The Westbrook to the Rockets trade for Chris Paul — with Oklahoma City picking up two first-round picks and two pick swaps — is now official.

In announcing the trade, the Thunder praised the greatest player in their franchise history on his way out the door.

“Russell Westbrook is the most important player in the brief history of the Oklahoma City Thunder. He has left an indelible mark on this team, city and state,” Presti said in a statement. “None of us could have anticipated the player he has become, and we are all deeply proud of what he has contributed to the success of the franchise and to our community. Russell and his wife Nina, their three children, his brother and his parents will always remain part of the Thunder family. We wish them nothing but happiness and success in the future.”

“I have a great deal of respect for Russell and there is no way to adequately describe our appreciation for what he has meant to Oklahomans,” said Thunder Chairman Clayton I. Bennett. “His legacy here is immense, and he will be honored by the team for all he has done. We wish he and Nina and their family all the best. While this era of Thunder basketball now comes to an end, I’m confident our talented team of people will once again position the Thunder for success in the future.”

While Presti and the OKC front office are still working on a CP3 trade, they are entering a rebuilding phase.

The Rockets are banking on Westbrook and James Harden being able to work out any fit issues — and finding a way to defend with both of them on the court — to keep them as title contenders.

Anthony Davis dances around question about re-signing with Lakers

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After the drama around his push to get to Los Angeles, league executives and other sources around the NBA expect Anthony Davis to re-sign with the Lakers on a max contract next summer.

However, Davis has paired up with LeBron James, and rule one of the LeBron contract playbook (and agent Rich Paul’s, too) is to keep the pressure on a franchise. Make the team improve and keep itself in title contention.

So it’s not a surprise that when ESPN’s Rachel Nichols asked Davis about re-signing with the Lakers, he didn’t answer the question directly.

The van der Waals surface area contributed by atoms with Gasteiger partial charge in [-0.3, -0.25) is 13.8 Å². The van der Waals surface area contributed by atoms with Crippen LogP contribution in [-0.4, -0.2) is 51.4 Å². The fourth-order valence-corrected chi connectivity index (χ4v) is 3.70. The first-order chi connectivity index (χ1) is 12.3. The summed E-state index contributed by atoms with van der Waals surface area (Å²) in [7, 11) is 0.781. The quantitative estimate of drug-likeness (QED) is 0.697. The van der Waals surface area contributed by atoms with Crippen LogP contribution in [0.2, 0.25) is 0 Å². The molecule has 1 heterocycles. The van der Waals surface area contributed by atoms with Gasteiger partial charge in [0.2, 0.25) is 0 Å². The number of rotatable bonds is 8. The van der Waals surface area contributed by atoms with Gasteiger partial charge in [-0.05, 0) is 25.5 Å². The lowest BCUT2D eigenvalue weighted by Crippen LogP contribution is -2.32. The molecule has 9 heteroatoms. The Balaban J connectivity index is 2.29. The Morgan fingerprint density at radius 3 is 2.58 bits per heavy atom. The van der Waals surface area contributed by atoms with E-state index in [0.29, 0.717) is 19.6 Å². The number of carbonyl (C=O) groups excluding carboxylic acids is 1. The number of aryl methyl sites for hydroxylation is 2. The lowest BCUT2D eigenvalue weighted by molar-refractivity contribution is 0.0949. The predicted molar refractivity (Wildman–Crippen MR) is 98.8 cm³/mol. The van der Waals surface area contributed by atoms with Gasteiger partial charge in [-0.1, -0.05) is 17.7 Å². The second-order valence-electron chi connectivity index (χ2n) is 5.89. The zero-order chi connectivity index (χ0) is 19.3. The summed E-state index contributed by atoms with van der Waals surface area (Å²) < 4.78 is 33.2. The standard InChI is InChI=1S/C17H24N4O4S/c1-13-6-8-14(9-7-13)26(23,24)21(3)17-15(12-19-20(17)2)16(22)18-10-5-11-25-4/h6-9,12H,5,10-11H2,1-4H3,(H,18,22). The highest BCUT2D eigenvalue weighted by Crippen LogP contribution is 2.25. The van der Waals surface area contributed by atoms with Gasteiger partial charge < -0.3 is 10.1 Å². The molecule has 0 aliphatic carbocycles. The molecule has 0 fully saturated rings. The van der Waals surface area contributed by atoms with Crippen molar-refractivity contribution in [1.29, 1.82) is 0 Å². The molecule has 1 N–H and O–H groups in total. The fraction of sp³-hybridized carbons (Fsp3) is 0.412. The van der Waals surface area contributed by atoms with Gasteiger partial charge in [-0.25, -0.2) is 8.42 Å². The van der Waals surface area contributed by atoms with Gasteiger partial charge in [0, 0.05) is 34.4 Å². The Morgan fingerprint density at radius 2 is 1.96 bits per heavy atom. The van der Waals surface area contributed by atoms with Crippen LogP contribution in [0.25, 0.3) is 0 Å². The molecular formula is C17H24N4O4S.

Nichols: You’re only signed through this season. Do you think you will be a pillar of the Lakers for years and years to come?

Davis: Honestly, Rachel, I’m just focused on this season. I don’t know what’s going to happen. I have one year here, so I’m going make the best of this year. And when that time comes around in the summer or, you know, whenever the season’s over — hopefully, around, you know, mid-June, after we just had a parade, and I need a couple days to think — then we can talk about that. But until then, I’m trying to do whatever I can to help this team win this year.”

That a well-handled scripted answer hitting all the talking points.

After the NBA summer we have just gone through (and continue to see with Chris Paul), nobody sane will say Davis would never leave the Lakers after one season. Cut to Kevin Garnett screaming “Anything Is Possible.”

However, he came to the Lakers to win rings (now and in the future), to take over as the face of the franchise when LeBron steps away in a few years, to get the kind of recognition and endorsements he felt were not coming his way in New Orleans, and ultimately to have his jersey up in the rafters with Wilt and Kareem and Shaq. That’s the plan. Which means AD will re-sign with the Lakers next summer.

He’s just not going to say that right now.

Kendrick Perkins: ‘Pelicans better lock Zion in the House’ because of great New Orleans food

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Zion Williamson‘s weight became a discussion point during Summer League.